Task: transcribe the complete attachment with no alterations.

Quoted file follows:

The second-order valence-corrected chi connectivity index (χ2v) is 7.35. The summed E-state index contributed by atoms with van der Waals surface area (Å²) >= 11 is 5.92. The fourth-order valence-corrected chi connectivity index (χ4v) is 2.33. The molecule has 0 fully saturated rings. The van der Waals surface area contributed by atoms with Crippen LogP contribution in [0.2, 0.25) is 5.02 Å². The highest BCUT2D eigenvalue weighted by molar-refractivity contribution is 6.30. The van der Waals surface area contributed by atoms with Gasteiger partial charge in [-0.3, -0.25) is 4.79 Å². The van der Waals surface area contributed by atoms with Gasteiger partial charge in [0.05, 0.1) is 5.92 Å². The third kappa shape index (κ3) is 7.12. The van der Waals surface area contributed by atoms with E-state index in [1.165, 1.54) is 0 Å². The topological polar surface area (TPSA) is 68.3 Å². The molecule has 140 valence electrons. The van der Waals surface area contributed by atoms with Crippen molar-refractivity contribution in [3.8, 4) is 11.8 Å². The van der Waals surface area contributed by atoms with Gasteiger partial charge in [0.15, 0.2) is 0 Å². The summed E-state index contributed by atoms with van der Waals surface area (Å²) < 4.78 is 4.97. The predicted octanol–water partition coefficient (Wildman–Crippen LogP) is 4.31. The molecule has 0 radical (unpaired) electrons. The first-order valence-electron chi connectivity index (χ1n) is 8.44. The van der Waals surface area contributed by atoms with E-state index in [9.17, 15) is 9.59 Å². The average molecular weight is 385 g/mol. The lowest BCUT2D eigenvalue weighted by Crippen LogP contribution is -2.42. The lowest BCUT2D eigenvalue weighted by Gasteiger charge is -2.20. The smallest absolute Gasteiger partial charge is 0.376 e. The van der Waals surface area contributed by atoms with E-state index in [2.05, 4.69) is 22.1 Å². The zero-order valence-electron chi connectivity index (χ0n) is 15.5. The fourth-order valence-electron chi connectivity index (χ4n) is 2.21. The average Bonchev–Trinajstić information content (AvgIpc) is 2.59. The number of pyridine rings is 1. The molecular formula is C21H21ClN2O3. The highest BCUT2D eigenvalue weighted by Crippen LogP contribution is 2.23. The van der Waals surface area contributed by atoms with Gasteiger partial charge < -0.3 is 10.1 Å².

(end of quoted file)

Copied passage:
The second-order valence-corrected chi connectivity index (χ2v) is 7.35. The summed E-state index contributed by atoms with van der Waals surface area (Å²) >= 11 is 5.92. The fourth-order valence-corrected chi connectivity index (χ4v) is 2.33. The molecule has 0 fully saturated rings. The van der Waals surface area contributed by atoms with Crippen LogP contribution in [0.2, 0.25) is 5.02 Å². The highest BCUT2D eigenvalue weighted by molar-refractivity contribution is 6.30. The van der Waals surface area contributed by atoms with Gasteiger partial charge in [-0.3, -0.25) is 4.79 Å². The van der Waals surface area contributed by atoms with Gasteiger partial charge in [0.05, 0.1) is 5.92 Å². The third kappa shape index (κ3) is 7.12. The van der Waals surface area contributed by atoms with E-state index in [1.165, 1.54) is 0 Å². The topological polar surface area (TPSA) is 68.3 Å². The molecule has 140 valence electrons. The van der Waals surface area contributed by atoms with Crippen molar-refractivity contribution in [3.8, 4) is 11.8 Å². The van der Waals surface area contributed by atoms with Gasteiger partial charge in [0.15, 0.2) is 0 Å². The summed E-state index contributed by atoms with van der Waals surface area (Å²) < 4.78 is 4.97. The predicted octanol–water partition coefficient (Wildman–Crippen LogP) is 4.31. The molecule has 0 radical (unpaired) electrons. The first-order valence-electron chi connectivity index (χ1n) is 8.44. The van der Waals surface area contributed by atoms with E-state index in [9.17, 15) is 9.59 Å². The average molecular weight is 385 g/mol. The lowest BCUT2D eigenvalue weighted by Crippen LogP contribution is -2.42. The lowest BCUT2D eigenvalue weighted by Gasteiger charge is -2.20. The smallest absolute Gasteiger partial charge is 0.376 e. The van der Waals surface area contributed by atoms with E-state index in [2.05, 4.69) is 22.1 Å². The zero-order valence-electron chi connectivity index (χ0n) is 15.5. The fourth-order valence-electron chi connectivity index (χ4n) is 2.21. The average Bonchev–Trinajstić information content (AvgIpc) is 2.59. The number of pyridine rings is 1. The molecular formula is C21H21ClN2O3. The highest BCUT2D eigenvalue weighted by Crippen LogP contribution is 2.23. The van der Waals surface area contributed by atoms with Gasteiger partial charge < -0.3 is 10.1 Å².